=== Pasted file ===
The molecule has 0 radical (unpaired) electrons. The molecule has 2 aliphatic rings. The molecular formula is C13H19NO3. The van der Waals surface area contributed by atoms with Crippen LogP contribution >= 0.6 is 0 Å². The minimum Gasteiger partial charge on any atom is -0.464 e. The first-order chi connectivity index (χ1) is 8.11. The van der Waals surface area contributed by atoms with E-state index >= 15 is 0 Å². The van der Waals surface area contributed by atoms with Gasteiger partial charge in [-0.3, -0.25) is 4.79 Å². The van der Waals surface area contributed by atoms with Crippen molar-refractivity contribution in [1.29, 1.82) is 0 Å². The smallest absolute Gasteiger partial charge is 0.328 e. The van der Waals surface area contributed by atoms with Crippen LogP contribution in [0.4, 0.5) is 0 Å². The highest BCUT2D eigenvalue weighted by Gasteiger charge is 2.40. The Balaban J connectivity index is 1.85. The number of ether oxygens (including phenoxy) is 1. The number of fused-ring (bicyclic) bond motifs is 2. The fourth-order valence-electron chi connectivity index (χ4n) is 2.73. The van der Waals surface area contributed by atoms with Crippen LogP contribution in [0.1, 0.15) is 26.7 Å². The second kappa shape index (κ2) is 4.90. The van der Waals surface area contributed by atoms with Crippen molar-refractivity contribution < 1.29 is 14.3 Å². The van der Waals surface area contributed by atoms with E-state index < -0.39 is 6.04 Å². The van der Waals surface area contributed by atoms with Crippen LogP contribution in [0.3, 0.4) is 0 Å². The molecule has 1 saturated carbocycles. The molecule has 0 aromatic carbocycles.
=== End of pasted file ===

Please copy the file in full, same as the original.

The molecule has 0 radical (unpaired) electrons. The molecule has 2 aliphatic rings. The molecular formula is C13H19NO3. The van der Waals surface area contributed by atoms with Crippen LogP contribution >= 0.6 is 0 Å². The minimum Gasteiger partial charge on any atom is -0.464 e. The first-order chi connectivity index (χ1) is 8.11. The van der Waals surface area contributed by atoms with E-state index >= 15 is 0 Å². The van der Waals surface area contributed by atoms with Gasteiger partial charge in [-0.3, -0.25) is 4.79 Å². The van der Waals surface area contributed by atoms with Crippen molar-refractivity contribution in [1.29, 1.82) is 0 Å². The smallest absolute Gasteiger partial charge is 0.328 e. The van der Waals surface area contributed by atoms with Crippen LogP contribution in [0.4, 0.5) is 0 Å². The highest BCUT2D eigenvalue weighted by Gasteiger charge is 2.40. The Balaban J connectivity index is 1.85. The number of ether oxygens (including phenoxy) is 1. The number of fused-ring (bicyclic) bond motifs is 2. The fourth-order valence-electron chi connectivity index (χ4n) is 2.73. The van der Waals surface area contributed by atoms with Crippen LogP contribution in [0.1, 0.15) is 26.7 Å². The second kappa shape index (κ2) is 4.90. The van der Waals surface area contributed by atoms with Crippen molar-refractivity contribution < 1.29 is 14.3 Å². The van der Waals surface area contributed by atoms with E-state index < -0.39 is 6.04 Å². The van der Waals surface area contributed by atoms with Crippen LogP contribution in [0.3, 0.4) is 0 Å². The molecule has 1 saturated carbocycles. The molecule has 0 aromatic carbocycles.